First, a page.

Soapbox: The show mustn’t go on in the face of terrible treatment from the top
I recently finished a contract in a creative/production role on a large-scale musical in London. A job that should have been inspiring, unfortunately, opened my eyes to some of the worst behaviour in the business.
From the start, the poor treatment and emotional abuse that was dealt out by the producer and director to their employees – including me – was appalling.
My colleagues and I put up with it. We accepted the awful working conditions, put on a stiff upper lip and repeated, through gritted teeth, that “the show must go on”.
The incompetent leadership at the top made this job hell. One employee was told they could not take a toilet break without informing a superior. Members of the stage management team were unfairly criticised and labelled ‘incompetent’, even though they were not given the right information to cue the show.
When set was damaged, the producer asked a team member to pay for this out of their own pocket, even though it was not their fault. There were also issues with pay, with the failure to pay a cast member for weeks with no reasons given, and people repeatedly being paid the wrong amounts.
On reflection, I wish I’d walked away when it became clear that conditions would not improve. Instead, I struggled through, with lofty ideas of my ‘duty’ to the show as conditions became worse and worse.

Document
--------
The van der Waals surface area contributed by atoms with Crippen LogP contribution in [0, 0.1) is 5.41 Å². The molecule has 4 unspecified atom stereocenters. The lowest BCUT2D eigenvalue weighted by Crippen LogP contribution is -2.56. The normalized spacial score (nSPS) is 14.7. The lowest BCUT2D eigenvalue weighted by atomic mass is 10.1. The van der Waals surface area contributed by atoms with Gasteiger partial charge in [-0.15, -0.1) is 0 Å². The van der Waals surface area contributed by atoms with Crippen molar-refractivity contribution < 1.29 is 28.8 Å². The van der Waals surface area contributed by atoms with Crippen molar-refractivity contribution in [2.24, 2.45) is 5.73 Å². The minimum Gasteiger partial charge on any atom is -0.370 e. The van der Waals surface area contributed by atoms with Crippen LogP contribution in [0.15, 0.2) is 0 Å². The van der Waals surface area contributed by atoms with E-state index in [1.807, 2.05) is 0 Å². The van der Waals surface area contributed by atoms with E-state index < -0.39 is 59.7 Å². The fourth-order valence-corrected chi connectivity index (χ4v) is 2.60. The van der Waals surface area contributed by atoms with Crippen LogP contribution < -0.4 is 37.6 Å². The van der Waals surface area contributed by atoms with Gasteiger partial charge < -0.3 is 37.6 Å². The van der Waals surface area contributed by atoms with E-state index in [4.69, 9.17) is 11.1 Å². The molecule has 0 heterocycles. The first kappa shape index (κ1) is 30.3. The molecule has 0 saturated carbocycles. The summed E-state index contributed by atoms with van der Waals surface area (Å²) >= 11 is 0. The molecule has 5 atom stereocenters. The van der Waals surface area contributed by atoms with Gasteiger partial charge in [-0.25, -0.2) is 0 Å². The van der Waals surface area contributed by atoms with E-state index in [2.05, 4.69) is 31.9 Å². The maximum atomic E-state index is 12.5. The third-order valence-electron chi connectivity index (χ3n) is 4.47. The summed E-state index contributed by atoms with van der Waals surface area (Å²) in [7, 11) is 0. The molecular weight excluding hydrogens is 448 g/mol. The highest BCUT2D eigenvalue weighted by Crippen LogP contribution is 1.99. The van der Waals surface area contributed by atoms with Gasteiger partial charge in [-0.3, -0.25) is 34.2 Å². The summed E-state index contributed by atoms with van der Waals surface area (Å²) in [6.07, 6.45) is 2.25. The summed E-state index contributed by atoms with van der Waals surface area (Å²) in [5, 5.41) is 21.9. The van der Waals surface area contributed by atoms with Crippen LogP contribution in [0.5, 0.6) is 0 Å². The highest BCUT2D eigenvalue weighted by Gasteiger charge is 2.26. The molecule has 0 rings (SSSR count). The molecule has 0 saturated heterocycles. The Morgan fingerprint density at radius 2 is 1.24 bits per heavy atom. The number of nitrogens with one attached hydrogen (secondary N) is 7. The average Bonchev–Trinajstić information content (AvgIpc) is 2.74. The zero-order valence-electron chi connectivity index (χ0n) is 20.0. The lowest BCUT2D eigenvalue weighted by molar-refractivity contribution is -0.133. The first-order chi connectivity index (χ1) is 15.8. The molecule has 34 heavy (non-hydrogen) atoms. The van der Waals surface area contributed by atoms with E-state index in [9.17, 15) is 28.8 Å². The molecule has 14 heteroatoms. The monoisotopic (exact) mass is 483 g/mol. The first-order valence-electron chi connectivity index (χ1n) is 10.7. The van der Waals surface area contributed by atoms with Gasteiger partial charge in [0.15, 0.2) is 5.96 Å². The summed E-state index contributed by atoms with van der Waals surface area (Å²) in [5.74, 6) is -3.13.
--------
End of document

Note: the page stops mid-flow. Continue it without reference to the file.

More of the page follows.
I was one of the more junior members of the core team. Some of my colleagues had been working professionally for decades – and even they did not walk away from the work. They too gritted their teeth and recited that wearying mantra.
I believe that many stayed on the show partly because of a squeezed marketplace – it was paid work, after all – and partly because they also felt a duty to the gods of theatre to make the show happen at all costs, regardless of how poorly they were treated.
It is a shame that bad behaviour like this can be accepted in the theatre industry, and that it should be endured, whether at the start of someone’s career or after years of work.
When I’ve spoken to other theatre professionals about poor working conditions and egotistical colleagues, they have brushed it off and offered a coffee in sympathy. They know similar behaviour all too well.
But in other professions, for abusive behaviour to go unreported is not normal. Friends and family who have jobs, in say, engineering, law, medicine, or advertising, are genuinely shocked by how demeaning and abusive the theatre industry can be.
We all know full well that managing difficult people is part and parcel of working in entertainment. However, my colleagues and I are professionals, even if we are lucky enough to be doing what we love for a living.
And as professionals, we must challenge exploitative behaviour rather than write it off as the excesses of showbiz or for fear of our livelihoods. We must have the self-respect to walk away if conditions or behaviour don’t improve, or else they never will. It’s time to challenge that ‘show must go on’ mantra. In some cases, it must not.